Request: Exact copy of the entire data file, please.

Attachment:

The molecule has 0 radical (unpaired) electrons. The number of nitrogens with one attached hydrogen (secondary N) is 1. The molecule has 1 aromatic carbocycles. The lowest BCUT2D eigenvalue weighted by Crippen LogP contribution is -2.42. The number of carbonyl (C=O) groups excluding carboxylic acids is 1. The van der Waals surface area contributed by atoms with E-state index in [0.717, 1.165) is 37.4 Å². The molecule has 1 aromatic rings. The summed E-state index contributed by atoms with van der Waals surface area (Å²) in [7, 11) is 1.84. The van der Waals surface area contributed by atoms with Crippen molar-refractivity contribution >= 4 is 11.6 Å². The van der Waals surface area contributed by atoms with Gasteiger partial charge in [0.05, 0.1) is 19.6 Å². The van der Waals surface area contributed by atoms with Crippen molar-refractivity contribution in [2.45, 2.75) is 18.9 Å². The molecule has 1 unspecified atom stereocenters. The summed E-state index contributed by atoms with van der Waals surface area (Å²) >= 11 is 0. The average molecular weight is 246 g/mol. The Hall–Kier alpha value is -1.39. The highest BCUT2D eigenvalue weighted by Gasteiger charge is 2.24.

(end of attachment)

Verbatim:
The molecule has 0 radical (unpaired) electrons. The number of nitrogens with one attached hydrogen (secondary N) is 1. The molecule has 1 aromatic carbocycles. The lowest BCUT2D eigenvalue weighted by Crippen LogP contribution is -2.42. The number of carbonyl (C=O) groups excluding carboxylic acids is 1. The van der Waals surface area contributed by atoms with E-state index in [0.717, 1.165) is 37.4 Å². The molecule has 1 aromatic rings. The summed E-state index contributed by atoms with van der Waals surface area (Å²) in [7, 11) is 1.84. The van der Waals surface area contributed by atoms with Crippen molar-refractivity contribution >= 4 is 11.6 Å². The van der Waals surface area contributed by atoms with Gasteiger partial charge in [0.05, 0.1) is 19.6 Å². The van der Waals surface area contributed by atoms with Crippen molar-refractivity contribution in [2.45, 2.75) is 18.9 Å². The molecule has 1 unspecified atom stereocenters. The summed E-state index contributed by atoms with van der Waals surface area (Å²) >= 11 is 0. The average molecular weight is 246 g/mol. The Hall–Kier alpha value is -1.39. The highest BCUT2D eigenvalue weighted by Gasteiger charge is 2.24.